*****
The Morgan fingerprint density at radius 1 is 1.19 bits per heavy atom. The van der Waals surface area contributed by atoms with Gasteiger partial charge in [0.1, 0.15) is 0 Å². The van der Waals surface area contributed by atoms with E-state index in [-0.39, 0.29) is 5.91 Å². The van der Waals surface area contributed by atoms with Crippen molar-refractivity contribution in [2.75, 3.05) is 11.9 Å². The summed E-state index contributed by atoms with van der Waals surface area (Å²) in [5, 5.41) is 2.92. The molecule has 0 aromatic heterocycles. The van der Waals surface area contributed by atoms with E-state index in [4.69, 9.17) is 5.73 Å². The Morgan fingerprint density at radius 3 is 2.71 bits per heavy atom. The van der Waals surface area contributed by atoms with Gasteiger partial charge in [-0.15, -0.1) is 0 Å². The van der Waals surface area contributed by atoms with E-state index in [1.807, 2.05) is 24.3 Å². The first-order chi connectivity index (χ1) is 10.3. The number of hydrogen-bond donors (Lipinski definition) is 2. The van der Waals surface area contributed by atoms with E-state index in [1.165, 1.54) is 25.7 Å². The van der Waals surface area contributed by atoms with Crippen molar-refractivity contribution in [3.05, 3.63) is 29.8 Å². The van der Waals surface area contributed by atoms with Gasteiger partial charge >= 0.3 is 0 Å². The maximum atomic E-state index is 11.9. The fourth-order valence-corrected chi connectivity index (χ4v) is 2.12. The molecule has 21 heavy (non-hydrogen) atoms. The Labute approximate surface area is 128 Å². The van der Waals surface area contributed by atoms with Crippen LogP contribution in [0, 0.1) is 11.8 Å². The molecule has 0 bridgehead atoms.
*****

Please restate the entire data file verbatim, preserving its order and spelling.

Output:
The Morgan fingerprint density at radius 1 is 1.19 bits per heavy atom. The van der Waals surface area contributed by atoms with Gasteiger partial charge in [0.1, 0.15) is 0 Å². The van der Waals surface area contributed by atoms with E-state index in [-0.39, 0.29) is 5.91 Å². The van der Waals surface area contributed by atoms with Crippen molar-refractivity contribution in [2.75, 3.05) is 11.9 Å². The summed E-state index contributed by atoms with van der Waals surface area (Å²) in [5, 5.41) is 2.92. The molecule has 0 aromatic heterocycles. The van der Waals surface area contributed by atoms with E-state index in [4.69, 9.17) is 5.73 Å². The Morgan fingerprint density at radius 3 is 2.71 bits per heavy atom. The van der Waals surface area contributed by atoms with Gasteiger partial charge in [-0.15, -0.1) is 0 Å². The van der Waals surface area contributed by atoms with E-state index in [1.807, 2.05) is 24.3 Å². The first-order chi connectivity index (χ1) is 10.3. The number of hydrogen-bond donors (Lipinski definition) is 2. The van der Waals surface area contributed by atoms with E-state index in [1.165, 1.54) is 25.7 Å². The van der Waals surface area contributed by atoms with Crippen molar-refractivity contribution in [3.05, 3.63) is 29.8 Å². The van der Waals surface area contributed by atoms with Gasteiger partial charge >= 0.3 is 0 Å². The maximum atomic E-state index is 11.9. The fourth-order valence-corrected chi connectivity index (χ4v) is 2.12. The molecule has 21 heavy (non-hydrogen) atoms. The Labute approximate surface area is 128 Å². The van der Waals surface area contributed by atoms with Crippen LogP contribution in [0, 0.1) is 11.8 Å². The molecule has 0 bridgehead atoms.